As Long as Trump Controls the GOP, We Won't Have a Third PartyRoundup
tags: Republican Party, Donald Trump, third parties
Kevin M. Kruse is a professor of history at Princeton University. A specialist in modern American political, social and urban/suburban history, he is the author and editor of several books, including White Flight (2005), One Nation Under God (2015) and Fault Lines: A History of the United States since 1974 (2019).
This week, a Gallup Poll revealed that support for a new political party in the United States has reached an all-time high. Nearly two-thirds of Americans — 62 percent — agree that Democrats and Republicans “do such a poor job representing the American people that a third party is needed.”
A closer look, though, shows the surge in support for a third party has come largely from the ranks of Republicans. While Democrats and independents have slightly cooled to the idea, Republicans have suddenly embraced it. Last fall, only 40 percent reported to Gallup that they supported a third party; now, 63 percent say they do.
This flirtation with a third party is, in many ways, a ritual of American politics, as the losing side in a presidential contest invariably grumbles about the status quo. (It’s no coincidence that Gallup’s previous high marks on third parties came in the aftermath of presidential races, in 2017 and 2013.)
Republicans have lost control of the White House, the Senate and the House of Representatives over the past four years. The understandable tensions that have stemmed from such losses have been aggravated by former president Donald Trump, who now seems intent on waging a civil war for control of the GOP. Polls show the former president still holds considerable sway over the party’s base, with 59 percent of Republicans naming him as their preferred candidate for the 2024 election and a significant number indicating they’d follow him into a third party if needed.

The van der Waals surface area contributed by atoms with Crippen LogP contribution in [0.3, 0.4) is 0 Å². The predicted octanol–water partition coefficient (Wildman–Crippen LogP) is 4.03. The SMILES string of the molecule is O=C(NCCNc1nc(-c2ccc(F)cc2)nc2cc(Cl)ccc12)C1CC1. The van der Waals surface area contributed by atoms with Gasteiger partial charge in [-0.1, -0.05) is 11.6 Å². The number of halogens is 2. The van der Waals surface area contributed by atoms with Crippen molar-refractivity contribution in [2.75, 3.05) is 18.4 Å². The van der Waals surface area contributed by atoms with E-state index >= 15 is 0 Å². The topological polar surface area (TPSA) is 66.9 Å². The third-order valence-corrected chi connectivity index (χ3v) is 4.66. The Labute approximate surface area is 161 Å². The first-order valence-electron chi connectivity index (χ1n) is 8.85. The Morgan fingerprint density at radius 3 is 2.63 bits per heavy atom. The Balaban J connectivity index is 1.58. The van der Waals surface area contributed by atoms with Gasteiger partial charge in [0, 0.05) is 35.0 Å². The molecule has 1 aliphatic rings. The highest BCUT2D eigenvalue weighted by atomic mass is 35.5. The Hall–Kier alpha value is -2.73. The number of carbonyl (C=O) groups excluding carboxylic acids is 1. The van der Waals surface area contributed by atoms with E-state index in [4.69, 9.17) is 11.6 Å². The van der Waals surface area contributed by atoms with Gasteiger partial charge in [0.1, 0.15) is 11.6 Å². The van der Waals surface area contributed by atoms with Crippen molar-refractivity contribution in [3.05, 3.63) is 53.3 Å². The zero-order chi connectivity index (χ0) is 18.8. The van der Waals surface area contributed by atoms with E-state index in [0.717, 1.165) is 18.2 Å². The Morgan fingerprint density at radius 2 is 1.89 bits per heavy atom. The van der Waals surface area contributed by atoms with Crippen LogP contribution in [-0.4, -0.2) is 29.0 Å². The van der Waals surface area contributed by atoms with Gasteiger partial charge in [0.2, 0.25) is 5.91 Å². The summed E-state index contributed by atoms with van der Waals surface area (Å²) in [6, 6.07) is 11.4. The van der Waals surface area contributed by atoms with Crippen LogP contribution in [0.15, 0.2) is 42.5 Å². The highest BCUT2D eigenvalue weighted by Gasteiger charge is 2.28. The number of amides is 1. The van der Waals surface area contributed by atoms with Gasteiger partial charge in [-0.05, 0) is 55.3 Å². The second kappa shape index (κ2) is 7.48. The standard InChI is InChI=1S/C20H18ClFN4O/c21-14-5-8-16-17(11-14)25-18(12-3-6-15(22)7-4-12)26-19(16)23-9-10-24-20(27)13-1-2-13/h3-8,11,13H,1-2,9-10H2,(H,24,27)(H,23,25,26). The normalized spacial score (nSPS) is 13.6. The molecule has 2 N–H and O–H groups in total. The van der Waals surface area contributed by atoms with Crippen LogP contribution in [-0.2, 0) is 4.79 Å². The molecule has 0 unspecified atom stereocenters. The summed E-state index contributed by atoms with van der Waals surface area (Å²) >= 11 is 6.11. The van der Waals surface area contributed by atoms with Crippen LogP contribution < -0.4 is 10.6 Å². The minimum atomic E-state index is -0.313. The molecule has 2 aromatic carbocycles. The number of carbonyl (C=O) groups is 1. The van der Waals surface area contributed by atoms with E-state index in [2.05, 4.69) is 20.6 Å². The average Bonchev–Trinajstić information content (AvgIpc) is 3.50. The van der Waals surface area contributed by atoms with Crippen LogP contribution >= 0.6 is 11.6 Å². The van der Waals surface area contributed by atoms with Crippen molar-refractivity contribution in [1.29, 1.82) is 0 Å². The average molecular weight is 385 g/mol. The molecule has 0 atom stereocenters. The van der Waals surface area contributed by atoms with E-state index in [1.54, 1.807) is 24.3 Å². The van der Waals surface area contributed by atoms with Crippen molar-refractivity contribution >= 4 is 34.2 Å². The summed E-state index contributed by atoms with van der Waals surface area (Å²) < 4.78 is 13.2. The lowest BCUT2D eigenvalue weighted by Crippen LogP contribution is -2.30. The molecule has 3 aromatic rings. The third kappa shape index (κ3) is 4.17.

Meanwhile, the handful of Republicans who’ve broken with the president publicly during his second impeachment have been singled out for censure by their state parties, showing that the Trump divisions run deep. Even Senate Minority Leader Mitch McConnell, who voted to acquit the president, came under fire from Trump this week, in a scathing letter that promised primary challengers for any official who sided with the Kentucky senator.
But there seems little chance that a GOP "civil war" will spark the rise of a new party on the right. The Republicans who are most vocal about bolting are Trump’s own supporters. As long as he controls the party, he’ll keep them there with him. The minority of Republicans who’ve broken with Trump could break off to form their own conservative party devoid of the Trumpist cult of personality, but the odds of that happening are slim, for several reasons.
For starters, we need to remember that we already have a third party — as well as a fourth, a fifth, a sixth, and on and on. To be sure, the impact of these minor parties is largely negligible. There are dozens of “parties” that are barely more than vanity projects for their leaders and donors.
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